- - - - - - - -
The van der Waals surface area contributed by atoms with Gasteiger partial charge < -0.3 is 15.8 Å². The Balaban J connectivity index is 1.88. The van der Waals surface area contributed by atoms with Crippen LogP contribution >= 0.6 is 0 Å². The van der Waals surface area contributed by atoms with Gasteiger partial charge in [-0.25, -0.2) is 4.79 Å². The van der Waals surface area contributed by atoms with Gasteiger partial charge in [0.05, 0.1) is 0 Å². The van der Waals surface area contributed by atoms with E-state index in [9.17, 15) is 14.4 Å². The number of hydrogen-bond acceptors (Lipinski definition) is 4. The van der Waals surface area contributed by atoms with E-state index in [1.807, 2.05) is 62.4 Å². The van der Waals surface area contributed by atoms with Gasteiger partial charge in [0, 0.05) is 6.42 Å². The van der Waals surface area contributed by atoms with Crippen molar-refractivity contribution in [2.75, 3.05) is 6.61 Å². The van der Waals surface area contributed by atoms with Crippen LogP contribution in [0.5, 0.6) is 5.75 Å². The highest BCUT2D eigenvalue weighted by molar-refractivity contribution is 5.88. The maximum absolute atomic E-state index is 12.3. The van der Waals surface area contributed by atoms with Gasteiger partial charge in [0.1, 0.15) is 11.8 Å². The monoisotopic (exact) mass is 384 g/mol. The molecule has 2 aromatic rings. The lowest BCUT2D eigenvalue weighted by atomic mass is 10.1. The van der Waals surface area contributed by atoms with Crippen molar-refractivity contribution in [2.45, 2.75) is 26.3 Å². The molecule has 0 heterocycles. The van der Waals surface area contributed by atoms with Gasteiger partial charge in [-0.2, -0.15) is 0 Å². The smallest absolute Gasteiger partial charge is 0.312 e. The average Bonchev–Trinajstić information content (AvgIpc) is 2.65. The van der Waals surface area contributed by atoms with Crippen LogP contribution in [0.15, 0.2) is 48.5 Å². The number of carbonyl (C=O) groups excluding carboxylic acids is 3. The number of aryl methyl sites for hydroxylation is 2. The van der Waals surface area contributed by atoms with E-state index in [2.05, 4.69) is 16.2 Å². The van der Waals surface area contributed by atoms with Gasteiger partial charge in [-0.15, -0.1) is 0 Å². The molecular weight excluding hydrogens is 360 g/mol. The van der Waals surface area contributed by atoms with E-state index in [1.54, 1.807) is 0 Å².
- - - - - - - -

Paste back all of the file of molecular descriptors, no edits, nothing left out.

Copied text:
The van der Waals surface area contributed by atoms with Gasteiger partial charge < -0.3 is 15.8 Å². The Balaban J connectivity index is 1.88. The van der Waals surface area contributed by atoms with Crippen LogP contribution >= 0.6 is 0 Å². The van der Waals surface area contributed by atoms with Gasteiger partial charge in [-0.25, -0.2) is 4.79 Å². The van der Waals surface area contributed by atoms with Gasteiger partial charge in [0.05, 0.1) is 0 Å². The van der Waals surface area contributed by atoms with E-state index in [9.17, 15) is 14.4 Å². The number of hydrogen-bond acceptors (Lipinski definition) is 4. The van der Waals surface area contributed by atoms with E-state index in [1.807, 2.05) is 62.4 Å². The van der Waals surface area contributed by atoms with Gasteiger partial charge in [0, 0.05) is 6.42 Å². The van der Waals surface area contributed by atoms with Crippen molar-refractivity contribution in [2.75, 3.05) is 6.61 Å². The van der Waals surface area contributed by atoms with Crippen LogP contribution in [0.5, 0.6) is 5.75 Å². The highest BCUT2D eigenvalue weighted by molar-refractivity contribution is 5.88. The maximum absolute atomic E-state index is 12.3. The van der Waals surface area contributed by atoms with Gasteiger partial charge in [0.1, 0.15) is 11.8 Å². The monoisotopic (exact) mass is 384 g/mol. The molecule has 2 aromatic rings. The lowest BCUT2D eigenvalue weighted by atomic mass is 10.1. The van der Waals surface area contributed by atoms with Crippen molar-refractivity contribution in [2.45, 2.75) is 26.3 Å². The molecule has 0 heterocycles. The van der Waals surface area contributed by atoms with Gasteiger partial charge in [-0.2, -0.15) is 0 Å². The smallest absolute Gasteiger partial charge is 0.312 e. The average Bonchev–Trinajstić information content (AvgIpc) is 2.65. The van der Waals surface area contributed by atoms with Crippen LogP contribution in [0.15, 0.2) is 48.5 Å². The number of carbonyl (C=O) groups excluding carboxylic acids is 3. The number of aryl methyl sites for hydroxylation is 2. The van der Waals surface area contributed by atoms with E-state index in [2.05, 4.69) is 16.2 Å². The van der Waals surface area contributed by atoms with Gasteiger partial charge in [-0.15, -0.1) is 0 Å². The molecular weight excluding hydrogens is 360 g/mol. The van der Waals surface area contributed by atoms with E-state index in [1.54, 1.807) is 0 Å².